Through much of 2020 and so far in 2021, the industry has seen major announcements regarding the development of battery-electric vehicles directed at the commercial fleet industry. Not only with announcements coming from major OEMs, but also through newer companies who are focused solely on producing battery-electric technology.
Some of the OEMs that had major reveals in the battery-electric commercial vehicle space includes Ford’s announcement of the all-electric E-Transit in 2020; General Motors’ announcing the EV600, an electric light-commercial vehicle; as well as Mercedes-Benz announcing that its eSprinter van would be heading to the U.S. market, just to name a few announcements from major OEMs.
Additionally, other newer automakers with a focus on battery-electric vehicles have emerged. Some prominent names in the industry include Lordstown Motors, Workhorse, Lightning Motors, Rivian, and Electric Last Mile Solutions. Part of this push from some of the manufacturers was spurred by the boom in last-mile delivery business, brought on by the shelter-in-place mandates as a result of the pandemic.
Also reflecting this industry shift, many businesses have implemented corporate sustainability initiatives, with fleet electrification programs being a critical component to this for some.
Companies who have joined the EV100 offers one point of view as to what some of these initiatives might look like.
Some fleets listed in the Climate Groups EV100 include Novo Nordisk, which plans to transition its fleet of 8,000 vehicles to electric vehicles by 2030; Unilever, which is also transitioning its fleet of over 11,000 vehicles to EVs and installing workplace charging for its staff by 2030; and Siemens, which is transitioning its global fleet of approximately 50,500 vehicles to EVs by 2030.
Fleet management company LeasePlan is also committed to the EV100, which plans to achieve net zero emissions across its 1.8 million vehicle customer fleet by 2030 and transition its own employee fleet to EVs in 2021. Genentech is another fleet that is part of the EV100 that is fully embracing the direction the industry is taking in terms of EV adoption. Aleece Beaulieu, senior program manager, transportation Genentech, has also made sustainability a major component to her fleet program.
“As part of EV100, we have committed to do the following by 2030: convert our sales fleet of over 1,300 passenger vehicles to all electric or plug-in hybrid; electrify the majority of our commuter bus fleet; and transition at least 50% of our 30-plus medium-duty site fleet vehicles to EV or plug-in hybrid,” she said.
She noted that the fleet’s EV100 ambitions, with the gradual transition to battery-electric vehicles, are first being rolled out through the introduction of plug-in hybrid electric vehicles (PHEVs) for her operations. This is partially driven by the fact that many drivers may not be familiar with how to operate EVs; the education of EV technology for fleet drivers will be a critical part of the company’s EV100 plans.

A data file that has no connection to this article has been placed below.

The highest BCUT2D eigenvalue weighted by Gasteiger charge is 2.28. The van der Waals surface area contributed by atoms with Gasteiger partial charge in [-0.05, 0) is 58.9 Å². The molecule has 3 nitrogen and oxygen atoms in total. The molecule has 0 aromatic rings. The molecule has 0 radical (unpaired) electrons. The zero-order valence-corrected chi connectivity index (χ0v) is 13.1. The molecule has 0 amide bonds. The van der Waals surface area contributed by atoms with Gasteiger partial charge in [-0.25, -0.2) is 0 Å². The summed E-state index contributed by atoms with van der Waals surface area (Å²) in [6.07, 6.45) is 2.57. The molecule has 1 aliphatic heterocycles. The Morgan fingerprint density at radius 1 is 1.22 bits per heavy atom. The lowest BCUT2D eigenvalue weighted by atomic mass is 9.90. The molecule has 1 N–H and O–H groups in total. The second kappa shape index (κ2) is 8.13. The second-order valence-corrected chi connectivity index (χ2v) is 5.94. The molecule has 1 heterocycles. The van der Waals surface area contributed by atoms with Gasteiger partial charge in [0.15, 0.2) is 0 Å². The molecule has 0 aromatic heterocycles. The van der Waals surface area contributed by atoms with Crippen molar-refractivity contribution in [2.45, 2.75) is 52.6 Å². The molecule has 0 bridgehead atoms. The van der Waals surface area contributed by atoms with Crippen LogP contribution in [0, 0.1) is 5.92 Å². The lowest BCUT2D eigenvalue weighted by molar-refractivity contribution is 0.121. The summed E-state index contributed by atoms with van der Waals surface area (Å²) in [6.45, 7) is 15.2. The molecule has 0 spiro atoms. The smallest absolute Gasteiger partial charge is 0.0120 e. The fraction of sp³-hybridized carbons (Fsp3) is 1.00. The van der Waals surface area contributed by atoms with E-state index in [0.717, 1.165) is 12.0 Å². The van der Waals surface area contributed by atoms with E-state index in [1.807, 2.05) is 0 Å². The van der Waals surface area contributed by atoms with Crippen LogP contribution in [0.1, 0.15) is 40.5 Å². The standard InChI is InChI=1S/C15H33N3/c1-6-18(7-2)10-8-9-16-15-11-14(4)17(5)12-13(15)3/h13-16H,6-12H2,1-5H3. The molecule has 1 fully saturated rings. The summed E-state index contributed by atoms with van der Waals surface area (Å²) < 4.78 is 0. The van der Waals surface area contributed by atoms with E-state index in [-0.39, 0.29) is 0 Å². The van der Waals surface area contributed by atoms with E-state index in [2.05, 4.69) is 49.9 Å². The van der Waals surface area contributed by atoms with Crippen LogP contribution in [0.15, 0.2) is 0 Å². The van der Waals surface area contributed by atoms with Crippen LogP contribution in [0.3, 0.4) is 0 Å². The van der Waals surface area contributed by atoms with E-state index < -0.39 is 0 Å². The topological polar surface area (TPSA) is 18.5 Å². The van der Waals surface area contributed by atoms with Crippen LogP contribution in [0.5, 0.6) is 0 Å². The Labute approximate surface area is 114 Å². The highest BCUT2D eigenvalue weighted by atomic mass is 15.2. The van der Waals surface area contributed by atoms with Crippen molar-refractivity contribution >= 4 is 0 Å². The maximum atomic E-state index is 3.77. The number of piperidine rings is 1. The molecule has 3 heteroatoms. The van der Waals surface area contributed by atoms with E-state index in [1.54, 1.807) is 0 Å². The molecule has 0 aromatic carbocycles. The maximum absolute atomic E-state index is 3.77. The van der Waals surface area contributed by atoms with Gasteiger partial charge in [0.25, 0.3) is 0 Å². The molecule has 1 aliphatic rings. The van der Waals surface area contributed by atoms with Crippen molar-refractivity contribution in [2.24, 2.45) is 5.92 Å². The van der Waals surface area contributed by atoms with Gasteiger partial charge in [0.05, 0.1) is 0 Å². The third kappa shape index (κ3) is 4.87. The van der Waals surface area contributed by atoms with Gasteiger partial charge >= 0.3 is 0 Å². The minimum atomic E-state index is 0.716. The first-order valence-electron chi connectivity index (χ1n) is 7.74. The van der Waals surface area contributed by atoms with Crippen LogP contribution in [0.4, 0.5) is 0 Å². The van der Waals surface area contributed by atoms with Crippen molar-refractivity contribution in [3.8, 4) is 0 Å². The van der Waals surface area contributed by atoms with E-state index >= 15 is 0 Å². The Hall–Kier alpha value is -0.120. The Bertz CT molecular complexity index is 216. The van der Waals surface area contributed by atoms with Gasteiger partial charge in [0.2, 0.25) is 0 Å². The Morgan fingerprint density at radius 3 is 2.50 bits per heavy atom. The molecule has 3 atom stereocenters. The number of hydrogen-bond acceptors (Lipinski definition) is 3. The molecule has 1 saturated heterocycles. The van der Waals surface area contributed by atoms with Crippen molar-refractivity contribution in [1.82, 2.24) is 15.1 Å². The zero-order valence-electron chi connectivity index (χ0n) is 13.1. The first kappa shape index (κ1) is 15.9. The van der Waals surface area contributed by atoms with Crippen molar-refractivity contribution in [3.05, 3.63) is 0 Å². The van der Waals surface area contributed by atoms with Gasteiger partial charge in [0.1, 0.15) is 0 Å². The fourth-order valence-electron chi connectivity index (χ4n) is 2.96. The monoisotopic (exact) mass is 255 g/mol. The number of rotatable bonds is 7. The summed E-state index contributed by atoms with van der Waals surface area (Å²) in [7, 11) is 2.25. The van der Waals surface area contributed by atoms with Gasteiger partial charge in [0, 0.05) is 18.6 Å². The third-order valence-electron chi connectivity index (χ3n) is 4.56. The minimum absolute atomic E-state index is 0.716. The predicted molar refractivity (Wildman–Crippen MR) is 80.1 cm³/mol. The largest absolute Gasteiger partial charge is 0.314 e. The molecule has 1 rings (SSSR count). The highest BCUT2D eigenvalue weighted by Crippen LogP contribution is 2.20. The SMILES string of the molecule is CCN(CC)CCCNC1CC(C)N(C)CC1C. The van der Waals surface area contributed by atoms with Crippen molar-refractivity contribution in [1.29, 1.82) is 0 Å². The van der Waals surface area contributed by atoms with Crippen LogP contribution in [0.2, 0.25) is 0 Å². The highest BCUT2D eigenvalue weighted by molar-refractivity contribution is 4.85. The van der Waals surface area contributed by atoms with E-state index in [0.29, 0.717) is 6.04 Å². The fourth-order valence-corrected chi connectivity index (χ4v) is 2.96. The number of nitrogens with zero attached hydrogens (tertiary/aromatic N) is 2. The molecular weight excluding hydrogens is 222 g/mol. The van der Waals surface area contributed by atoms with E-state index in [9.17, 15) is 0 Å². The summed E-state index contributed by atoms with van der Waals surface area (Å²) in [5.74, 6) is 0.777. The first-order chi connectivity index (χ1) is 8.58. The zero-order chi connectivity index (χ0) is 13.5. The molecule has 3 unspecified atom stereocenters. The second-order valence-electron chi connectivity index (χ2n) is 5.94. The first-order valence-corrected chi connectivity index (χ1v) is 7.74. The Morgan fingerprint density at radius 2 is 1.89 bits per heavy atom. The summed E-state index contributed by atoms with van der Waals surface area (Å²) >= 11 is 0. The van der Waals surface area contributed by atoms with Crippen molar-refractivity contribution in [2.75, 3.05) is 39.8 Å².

“Based on where you are in the U.S., EVs may not be as widely adopted. So we started with PHEVs and getting drivers comfortable with the technology, building trust,” said Beaulieu. “And it’s a good stepping stone so that employees are more excited to order a full electric vehicle next time they’re allowed to order.”
One of the latest developments in this area on a federal level has been President Biden’s recent announcement, during a Jan. 25, 2021 speech regarding his “Buy American” executive order, that his administration is making a commitment to upgrade the federal fleet to electric vehicles (EVs) made in the U.S.
According to the latest Federal Fleet Report, the fleet consists of over 645,000 vehicles. No formal timeline for the shift has been revealed as of yet.
However, despite these hopeful ambitions for the market, infrastructure and range anxiety still remains a fleet concern. But fleet concerns go beyond these issues as well, as there are many other caveats to introducing this technology more widely to the industry.
“We have looked at EVs and how we could apply them to the business. Right now, a majority of our fleet is light truck, and at this time there are no real choices in that segment. They are coming, but still waiting to see how they perform. There are still a lot of questions that we have to answer from an operating standpoint that we just don’t have any good an-swers for at the moment. It is a segment we are looking at to incorporate as soon as it makes sense,” Alex May, senior manager of fleet at Rollins, said.
To more closely follow this rapidly growing segment of the industry, Bobit Business Media launched a new digital publication, Charged-Fleet.com, to create a space for thorough coverage that is happening in the battery-electric vehicle space for commercial fleets.
Originally posted on Automotive Fleet
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